What is pan searing?
Pan searing is our go-to way to prepare wild salmon. Technically, pan searing refers just to the portion of the cooking that involves browning the fish (or meat) at high temperature. Theoretically, the fish could then be fried, braised or baked. But practically speaking, most recipes for pan searing involve not only searing the food but also pan-frying it. That’s the easy method we will explain below.
How to cut your fish
It’s your choice as to how you cut up your fish pieces. If you want them all to be cooked to the same degree of doneness, which is what we recommend, you will have the most control over your fish pieces if you cut, segregate and fry them according to thickness. That way you cook all similarly thick (or thin) pieces together for the same length of time. If you actually enjoy some fish well done, and some a bit raw, then you can pan sear them somewhat randomly.
Which pan will work best?
A word about pans. A stainless steel pan is OK, but the skin or the flesh of the fish may stick to it, no matter how careful you are. A non-stick pan may work better, but you still might find that the fish sticks to it a bit. We recommend a well-seasoned cast iron pan, which cooks the fish evenly and yields a nice crustiness. We find it’s always dependable.
Getting ready to cook your salmon
In this recipe, you begin by sprinkling your wild salmon pieces with salt, pepper and garlic powder prior to cooking. Add a tablespoon or two of olive oil to a pan and heat to a medium high temperature. When the oil shimmers but doesn’t smoke, it’s ready for the fish.
Skin up or skin down?
We always choose to pan sear our wild salmon skin-side down. This creates a crunchy, tasty skin which contains the same nutrients found in the flesh of the fish. Consuming fish with the skin on helps ensure that those nutrients aren’t lost in the cooking process. Your body - especially your skin, your heart and your brain - will thank you. Plus you have the added benefit of an extra tasty treat!
On the flip side - literally - you can pan sear your fish skin-side up, crisping the fleshy side to a nice toastiness. Retain the skin until you remove your fish from the pan. That helps hold in the juices and keeps the healthy fat intact.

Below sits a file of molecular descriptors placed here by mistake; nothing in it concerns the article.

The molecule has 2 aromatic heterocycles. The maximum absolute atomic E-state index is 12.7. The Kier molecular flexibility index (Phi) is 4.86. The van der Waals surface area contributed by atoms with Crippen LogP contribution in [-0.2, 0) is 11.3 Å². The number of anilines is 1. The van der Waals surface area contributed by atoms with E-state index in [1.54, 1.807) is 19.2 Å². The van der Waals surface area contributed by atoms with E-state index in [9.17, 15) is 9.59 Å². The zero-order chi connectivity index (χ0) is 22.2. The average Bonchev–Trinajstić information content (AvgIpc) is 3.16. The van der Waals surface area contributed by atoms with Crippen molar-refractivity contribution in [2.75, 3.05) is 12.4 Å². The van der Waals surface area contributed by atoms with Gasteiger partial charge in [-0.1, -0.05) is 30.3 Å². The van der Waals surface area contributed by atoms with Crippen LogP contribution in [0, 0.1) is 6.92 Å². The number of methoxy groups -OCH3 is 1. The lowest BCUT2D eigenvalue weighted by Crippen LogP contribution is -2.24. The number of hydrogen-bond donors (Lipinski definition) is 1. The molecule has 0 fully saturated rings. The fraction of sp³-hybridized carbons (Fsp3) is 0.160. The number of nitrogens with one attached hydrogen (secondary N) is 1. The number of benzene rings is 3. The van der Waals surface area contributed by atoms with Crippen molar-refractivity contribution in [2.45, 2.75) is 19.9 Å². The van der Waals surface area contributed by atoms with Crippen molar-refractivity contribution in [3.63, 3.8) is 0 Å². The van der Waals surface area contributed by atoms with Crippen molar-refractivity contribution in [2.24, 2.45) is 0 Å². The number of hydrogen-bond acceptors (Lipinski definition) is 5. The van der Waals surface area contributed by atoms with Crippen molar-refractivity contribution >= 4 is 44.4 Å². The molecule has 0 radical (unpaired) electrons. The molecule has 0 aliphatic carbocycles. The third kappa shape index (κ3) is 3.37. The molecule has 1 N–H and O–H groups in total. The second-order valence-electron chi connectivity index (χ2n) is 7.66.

How to know when to flip your fish over
An interesting thing about wild salmon pieces is that they actually have a “window” into their doneness, so you can easily check on them as they cook. Look at your cross-section cut - your window - and you can see that as the fish cooks, it darkens on the pan side (the bottom) and is still more translucent on the top. When the fish is cooked no more than half way through, vertically, you’ll want to flip your pieces over. It will only take a minute or two now before you’ll want to remove your fish from the heat.
Making a simple Beurre Blanc sauce
Right after turning your fish pieces over, add a patty or two of butter and a bit of lemon juice to your pan. Mix the crumbs and juices around a bit. This makes your dish taste very much like you’ve added Beurre Blanc sauce, the classic French butter sauce, with almost no effort!
How to know when it’s done
Watch your pan-seared fish pieces carefully after they’ve been flipped. When they still have a touch of translucence, take them out and let them rest. They’ll still continue to cook for two or three minutes off the burner.
You don’t need to use a thermometer with wild salmon because there are no health concerns with eating wild salmon at any temperature. In fact, the Popsie Fish Company salmon is sashimi grade, so you can eat it completely raw. However, if you want to check it with a meat thermometer to gauge when it's nearing doneness, the suggested cooking temperature range for wild salmon is 120°-130℉.
How to serve
With the Buerre Blanc sauce that you so effortlessly created spooned over your crispy pan-fried fish, a side of steamed broccoli may be all you need for a wonderfully satisfying meal.
Learn an easy method for pan-seared wild Alaska sockeye salmon with YouTube chef Adam Ragusea. Pan seared salmon is quick, healthy, and delicious!